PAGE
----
The Austro-Hungarian Empire existed from 1867 to October, 1918. Its creation was the result of the Austro-Hungarian Compromise of 1867, under which the Habsburgs, who had been in power since the late 13th century, agreed to share power with the separate Hungarian government, dividing the territory of the former Austrian Empire between them.
After the end of World War I, the empire was dissolved. Today the former empire has been divided into Austria, Hungary, Slovenia, Bosnia and Herzegovina, Croatia, the Czech Republic, Slovakia, large parts of Serbia and Romania, and smaller parts of Italy, Montenegro, Poland and the Ukraine.
My trip to Hungary began in Vienna. I boarded an early morning train (think 5:30 am) to Budapest. While I had previously traveled by train through much of Europe, the border crossing from Austria to Hungary was surely the most interesting.
When the Hungarian border guards boarded the train and asked for our passports, I was surprised at their demeanor and physical appearance. It reminded me of old movies that were made during the Cold War and the time of the 'Iron Curtain'. Even the female guard was intimidating. We sat in stony silence while they looked us over and stamped our passports.
After the two-hour plus train ride, we arrived at the train station in Budapest. The Keleti Station was absolutely gorgeous inside and was quite a surprise.
Armed with maps of the city, we followed our guide to a bus that would take us up to Castle Hill. On the way we passed the Parliament Building on the Danube. This view from the river side is much more attractive than the street side view.
Buda Castle, also known as the Royal Palace, was first begun in the 13th century. It was added to over the succeeding centuries and was finally completed in 1904. The castle was badly damaged during World War II and restoration is ongoing. The picture below shows damage up on the hill from bombing during the war.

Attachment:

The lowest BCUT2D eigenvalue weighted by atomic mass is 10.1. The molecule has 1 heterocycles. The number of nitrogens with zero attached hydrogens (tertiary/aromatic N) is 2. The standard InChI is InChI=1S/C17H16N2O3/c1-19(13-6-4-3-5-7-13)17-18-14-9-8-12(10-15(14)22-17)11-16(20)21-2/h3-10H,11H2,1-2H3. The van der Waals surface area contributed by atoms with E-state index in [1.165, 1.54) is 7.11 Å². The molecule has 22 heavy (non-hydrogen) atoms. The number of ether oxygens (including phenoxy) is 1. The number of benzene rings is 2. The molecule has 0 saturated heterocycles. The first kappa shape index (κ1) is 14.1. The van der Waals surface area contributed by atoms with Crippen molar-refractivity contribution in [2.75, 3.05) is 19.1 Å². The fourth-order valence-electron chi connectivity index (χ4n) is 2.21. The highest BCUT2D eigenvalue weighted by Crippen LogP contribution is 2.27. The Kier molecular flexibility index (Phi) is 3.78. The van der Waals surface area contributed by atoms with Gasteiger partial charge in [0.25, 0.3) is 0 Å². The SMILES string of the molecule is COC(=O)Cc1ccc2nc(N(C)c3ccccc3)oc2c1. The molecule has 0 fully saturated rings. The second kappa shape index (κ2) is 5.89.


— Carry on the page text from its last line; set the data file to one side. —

Today, the castle is home to three museums.
Budapest also has some beautiful churches. Among them are St. Stephen's.
It is estimated that about one-third of Hungarians do not follow any religion or believe in God. About half of the population is Roman Catholic. The Catholic religion first became established in Hungary under the reign of King Stephen in the 10th century, hence the predominance of Catholic churches.
There is so much to see here. There is a lovely city park filled with statues, the old bath houses, and you must visit the marketplace.
As much as I love old buildings and do not enjoy shopping, this was one time when I really enjoyed the markets. The craft work was exquisite. The people were so friendly. I had a wonderful hour or so here just walking around.
I purchased a lovely embroidered runner for my dining room table and use it every Easter.
This is a city I would like to visit again. When I was there in 2005, there was so much being done to bring it back to its former glory. Driving down the street you would see lovely old apartment buildings that had been turned into co-op units by the people living there. They were cleaned-up and the grime that was there from neglect during the Soviet era was removed. Next door there would be a dump. I would love to go back and see how much progress has been made.
H is also for Halifax.